Sinking deep into all this hurt and depression, wondering if I’d miscommunicated something in my story somehow that made all these people attack me, I added a long afterword to the post. I clarified that Derek had been physically terrifying and that I had reason not to fight him, I explained why I hadn’t gone to the police, and I shared some of the things people had said to me that made me feel obliged to share all these defenses. I reached into an already vulnerable heart and dug up all that was left–laying out every bit of the fear I’d felt and what I’d gone through on the table. “Here,” I’d said, “have it all. Maybe then you’ll understand.”
Looking back, I probably didn’t need to clarify any of it. The story told itself, and anyone with a heart and/or brain would realize upon reading it why I would’ve been afraid to fight back or go to the police. Those people on Twitter were just assholes, really and truly. But I was feeling beaten down and I was desperate for people to understand me. It was my last, flailing attempt to reach for humanity in this strange virtual space.
Shortly after I posted the update to the post, about ready to give up entirely, my blog filled with comments from my readers and blog friends. Every single one of them was supportive. They told me that what happened to me was awful, that it wasn’t my fault, and that I should ignore the Twitter cretin. They told me they loved me–people I’d never met in person. They told me I was okay, and they lifted me up. The clouds began to clear in my heart. I felt loved again. I felt like there were actual human beings out there on the internet. And I started to feel less alone.
One or two women messaged me privately to tell me how much I had helped them through their own issues with sexual assault–how just reading another woman’s story, just knowing someone else understood what they’d gone through, was huge for them. The clouds parted some more. Another woman told me she was inspired to share her own story on her blog after reading mine, and shared the link with me. I cried reading her story, but I felt encouraged afterward. It was all being paid forward. My vulnerability and my pain weren’t for nothing, and neither were hers.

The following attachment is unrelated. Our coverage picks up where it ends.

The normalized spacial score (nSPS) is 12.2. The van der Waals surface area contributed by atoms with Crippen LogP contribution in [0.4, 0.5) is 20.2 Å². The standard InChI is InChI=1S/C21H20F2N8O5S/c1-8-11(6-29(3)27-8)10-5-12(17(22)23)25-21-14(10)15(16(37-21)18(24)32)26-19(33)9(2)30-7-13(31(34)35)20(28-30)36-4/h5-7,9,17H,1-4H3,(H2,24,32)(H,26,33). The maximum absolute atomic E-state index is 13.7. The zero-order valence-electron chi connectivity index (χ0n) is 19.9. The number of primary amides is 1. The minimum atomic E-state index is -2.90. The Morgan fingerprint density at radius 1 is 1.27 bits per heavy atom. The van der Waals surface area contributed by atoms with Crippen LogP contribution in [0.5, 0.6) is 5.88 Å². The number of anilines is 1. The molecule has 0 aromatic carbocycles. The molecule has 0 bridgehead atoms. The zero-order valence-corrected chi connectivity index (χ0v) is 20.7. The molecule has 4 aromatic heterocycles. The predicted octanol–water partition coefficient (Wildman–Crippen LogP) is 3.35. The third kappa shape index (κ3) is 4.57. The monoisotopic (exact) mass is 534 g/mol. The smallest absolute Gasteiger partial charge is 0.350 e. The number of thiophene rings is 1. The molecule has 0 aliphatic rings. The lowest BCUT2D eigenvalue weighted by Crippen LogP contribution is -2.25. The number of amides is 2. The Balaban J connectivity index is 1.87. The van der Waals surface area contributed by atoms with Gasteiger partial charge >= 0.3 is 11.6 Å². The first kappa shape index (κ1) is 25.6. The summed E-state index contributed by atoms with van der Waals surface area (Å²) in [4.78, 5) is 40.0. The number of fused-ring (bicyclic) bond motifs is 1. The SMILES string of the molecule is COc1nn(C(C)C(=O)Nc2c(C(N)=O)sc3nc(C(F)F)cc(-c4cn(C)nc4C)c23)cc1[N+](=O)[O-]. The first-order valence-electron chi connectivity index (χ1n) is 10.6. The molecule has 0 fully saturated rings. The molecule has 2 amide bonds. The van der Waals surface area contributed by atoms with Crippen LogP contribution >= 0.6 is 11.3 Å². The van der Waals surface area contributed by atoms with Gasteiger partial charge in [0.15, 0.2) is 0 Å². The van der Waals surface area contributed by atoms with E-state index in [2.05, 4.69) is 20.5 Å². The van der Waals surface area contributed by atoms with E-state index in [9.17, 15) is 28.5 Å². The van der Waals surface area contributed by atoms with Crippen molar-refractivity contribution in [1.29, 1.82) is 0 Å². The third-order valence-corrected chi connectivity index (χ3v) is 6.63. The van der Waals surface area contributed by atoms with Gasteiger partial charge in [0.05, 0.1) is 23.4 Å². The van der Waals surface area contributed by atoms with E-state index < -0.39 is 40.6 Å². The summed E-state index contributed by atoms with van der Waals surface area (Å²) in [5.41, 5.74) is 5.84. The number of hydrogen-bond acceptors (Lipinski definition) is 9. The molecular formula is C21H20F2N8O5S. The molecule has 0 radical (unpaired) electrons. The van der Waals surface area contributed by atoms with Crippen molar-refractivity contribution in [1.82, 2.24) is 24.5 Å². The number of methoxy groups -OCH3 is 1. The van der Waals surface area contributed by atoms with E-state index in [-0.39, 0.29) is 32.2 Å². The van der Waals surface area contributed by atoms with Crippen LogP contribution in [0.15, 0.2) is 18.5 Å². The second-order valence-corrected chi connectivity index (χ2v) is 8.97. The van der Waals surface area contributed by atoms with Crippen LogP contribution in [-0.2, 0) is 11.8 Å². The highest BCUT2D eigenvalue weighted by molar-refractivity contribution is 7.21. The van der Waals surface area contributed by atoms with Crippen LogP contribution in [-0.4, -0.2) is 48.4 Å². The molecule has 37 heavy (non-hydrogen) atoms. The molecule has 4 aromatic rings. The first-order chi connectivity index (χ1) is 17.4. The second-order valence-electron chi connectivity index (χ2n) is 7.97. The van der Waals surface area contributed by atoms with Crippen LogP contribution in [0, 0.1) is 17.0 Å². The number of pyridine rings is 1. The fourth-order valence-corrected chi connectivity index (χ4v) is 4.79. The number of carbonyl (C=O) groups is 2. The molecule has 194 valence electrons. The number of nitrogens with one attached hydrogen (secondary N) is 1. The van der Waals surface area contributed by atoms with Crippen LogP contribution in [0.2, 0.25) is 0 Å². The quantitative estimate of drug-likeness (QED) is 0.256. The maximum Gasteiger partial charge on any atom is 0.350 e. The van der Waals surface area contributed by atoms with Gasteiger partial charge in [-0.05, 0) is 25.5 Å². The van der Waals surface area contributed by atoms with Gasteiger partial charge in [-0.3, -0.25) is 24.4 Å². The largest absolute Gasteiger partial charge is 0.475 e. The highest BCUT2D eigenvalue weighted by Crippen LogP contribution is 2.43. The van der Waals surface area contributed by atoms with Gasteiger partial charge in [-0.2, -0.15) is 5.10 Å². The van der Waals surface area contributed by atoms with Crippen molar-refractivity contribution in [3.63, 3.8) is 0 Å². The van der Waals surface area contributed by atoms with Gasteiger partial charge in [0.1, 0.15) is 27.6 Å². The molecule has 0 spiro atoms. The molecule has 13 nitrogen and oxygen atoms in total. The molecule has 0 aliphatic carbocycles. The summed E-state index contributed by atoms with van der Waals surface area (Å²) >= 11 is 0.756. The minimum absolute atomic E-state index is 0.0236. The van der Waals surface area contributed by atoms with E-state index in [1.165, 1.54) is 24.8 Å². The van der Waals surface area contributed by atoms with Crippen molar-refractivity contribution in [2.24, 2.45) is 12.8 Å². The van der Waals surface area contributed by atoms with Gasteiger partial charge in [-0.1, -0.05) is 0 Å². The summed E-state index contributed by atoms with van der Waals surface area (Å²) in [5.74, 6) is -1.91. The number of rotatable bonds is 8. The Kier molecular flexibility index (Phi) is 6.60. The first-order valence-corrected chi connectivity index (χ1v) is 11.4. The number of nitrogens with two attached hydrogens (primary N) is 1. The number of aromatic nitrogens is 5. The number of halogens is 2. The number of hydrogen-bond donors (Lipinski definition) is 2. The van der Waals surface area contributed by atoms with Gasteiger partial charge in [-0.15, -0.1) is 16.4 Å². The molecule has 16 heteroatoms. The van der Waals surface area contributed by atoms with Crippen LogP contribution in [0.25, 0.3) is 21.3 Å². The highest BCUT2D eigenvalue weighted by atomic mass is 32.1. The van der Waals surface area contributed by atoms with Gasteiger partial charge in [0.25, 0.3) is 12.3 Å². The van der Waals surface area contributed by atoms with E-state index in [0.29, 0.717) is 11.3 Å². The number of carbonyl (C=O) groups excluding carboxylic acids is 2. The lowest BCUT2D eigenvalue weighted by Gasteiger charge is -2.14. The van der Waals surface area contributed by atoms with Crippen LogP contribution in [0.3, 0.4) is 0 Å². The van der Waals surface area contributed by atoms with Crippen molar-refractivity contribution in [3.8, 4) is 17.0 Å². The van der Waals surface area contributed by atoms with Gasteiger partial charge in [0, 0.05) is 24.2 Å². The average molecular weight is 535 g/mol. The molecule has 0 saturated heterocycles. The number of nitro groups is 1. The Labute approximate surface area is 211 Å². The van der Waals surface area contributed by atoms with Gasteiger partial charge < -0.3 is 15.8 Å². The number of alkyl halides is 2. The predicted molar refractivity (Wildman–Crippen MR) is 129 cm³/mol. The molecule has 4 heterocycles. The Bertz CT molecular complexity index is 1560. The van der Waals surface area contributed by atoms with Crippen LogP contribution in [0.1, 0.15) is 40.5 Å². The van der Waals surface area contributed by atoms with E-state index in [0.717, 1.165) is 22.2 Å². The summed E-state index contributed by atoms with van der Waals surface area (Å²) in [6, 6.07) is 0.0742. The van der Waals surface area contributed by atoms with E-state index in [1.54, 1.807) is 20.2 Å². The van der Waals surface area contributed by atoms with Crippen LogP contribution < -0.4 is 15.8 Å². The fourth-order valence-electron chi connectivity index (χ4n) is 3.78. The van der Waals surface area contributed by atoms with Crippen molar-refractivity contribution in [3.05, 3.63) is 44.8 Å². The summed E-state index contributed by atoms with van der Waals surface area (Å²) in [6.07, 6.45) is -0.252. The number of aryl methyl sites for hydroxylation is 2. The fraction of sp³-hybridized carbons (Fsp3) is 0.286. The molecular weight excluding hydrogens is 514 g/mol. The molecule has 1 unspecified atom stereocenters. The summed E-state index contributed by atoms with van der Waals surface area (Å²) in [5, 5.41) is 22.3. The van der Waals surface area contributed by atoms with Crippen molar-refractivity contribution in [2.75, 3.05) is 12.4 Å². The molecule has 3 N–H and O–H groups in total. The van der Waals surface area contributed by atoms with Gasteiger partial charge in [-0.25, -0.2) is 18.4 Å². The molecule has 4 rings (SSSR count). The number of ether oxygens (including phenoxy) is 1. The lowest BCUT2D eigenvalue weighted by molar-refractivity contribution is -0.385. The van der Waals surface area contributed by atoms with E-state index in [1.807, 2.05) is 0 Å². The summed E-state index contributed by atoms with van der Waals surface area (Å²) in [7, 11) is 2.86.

I discovered something beautiful about the internet through this experience. It isn’t simply a hotbed of evil, nor is it a place of pure goodness. It is a reflection of the best and the worst of humanity, made up of millions of very real people, and at the end of the day, the good means far more than the bad. I now have faith in the internet the same way I have faith in people–some parts are horrible, and lots are mediocre, but its capacity for beauty far outweighs all of it.
And maybe it took a terrible experience to realize this, but isn’t that how we arrive at most beautiful epiphanies? I wouldn’t take it back for the world, because the love that picked me up after being broken down not only brought me closer to my digital friends and encouraged me to continue to be brave and open online, it also taught me a valuable lesson: people are just people, whether in person or on this weird virtual reality called the internet.